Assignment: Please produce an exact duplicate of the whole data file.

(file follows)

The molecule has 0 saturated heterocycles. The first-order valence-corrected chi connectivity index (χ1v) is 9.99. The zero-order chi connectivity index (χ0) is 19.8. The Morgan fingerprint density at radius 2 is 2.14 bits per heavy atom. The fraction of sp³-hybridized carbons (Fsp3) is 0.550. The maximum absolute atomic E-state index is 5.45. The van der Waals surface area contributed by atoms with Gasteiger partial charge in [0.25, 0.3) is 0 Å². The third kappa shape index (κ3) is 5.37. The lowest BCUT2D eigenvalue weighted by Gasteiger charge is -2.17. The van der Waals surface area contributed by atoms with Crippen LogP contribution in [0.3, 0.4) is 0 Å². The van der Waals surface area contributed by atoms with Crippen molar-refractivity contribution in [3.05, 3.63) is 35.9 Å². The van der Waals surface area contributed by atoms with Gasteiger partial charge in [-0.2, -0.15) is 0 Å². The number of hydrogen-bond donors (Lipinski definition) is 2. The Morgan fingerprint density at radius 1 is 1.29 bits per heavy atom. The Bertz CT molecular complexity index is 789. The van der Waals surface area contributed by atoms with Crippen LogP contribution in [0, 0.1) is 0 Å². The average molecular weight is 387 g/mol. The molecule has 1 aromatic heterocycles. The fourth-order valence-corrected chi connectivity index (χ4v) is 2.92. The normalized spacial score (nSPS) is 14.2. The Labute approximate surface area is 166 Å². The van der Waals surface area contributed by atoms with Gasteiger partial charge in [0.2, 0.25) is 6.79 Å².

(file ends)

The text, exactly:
The molecule has 0 saturated heterocycles. The first-order valence-corrected chi connectivity index (χ1v) is 9.99. The zero-order chi connectivity index (χ0) is 19.8. The Morgan fingerprint density at radius 2 is 2.14 bits per heavy atom. The fraction of sp³-hybridized carbons (Fsp3) is 0.550. The maximum absolute atomic E-state index is 5.45. The van der Waals surface area contributed by atoms with Gasteiger partial charge in [0.25, 0.3) is 0 Å². The third kappa shape index (κ3) is 5.37. The lowest BCUT2D eigenvalue weighted by Gasteiger charge is -2.17. The van der Waals surface area contributed by atoms with Crippen LogP contribution in [0.3, 0.4) is 0 Å². The van der Waals surface area contributed by atoms with Crippen molar-refractivity contribution in [3.05, 3.63) is 35.9 Å². The van der Waals surface area contributed by atoms with Gasteiger partial charge in [-0.2, -0.15) is 0 Å². The number of hydrogen-bond donors (Lipinski definition) is 2. The Morgan fingerprint density at radius 1 is 1.29 bits per heavy atom. The Bertz CT molecular complexity index is 789. The van der Waals surface area contributed by atoms with Crippen LogP contribution in [0, 0.1) is 0 Å². The average molecular weight is 387 g/mol. The molecule has 1 aromatic heterocycles. The fourth-order valence-corrected chi connectivity index (χ4v) is 2.92. The normalized spacial score (nSPS) is 14.2. The Labute approximate surface area is 166 Å². The van der Waals surface area contributed by atoms with Gasteiger partial charge in [0.2, 0.25) is 6.79 Å².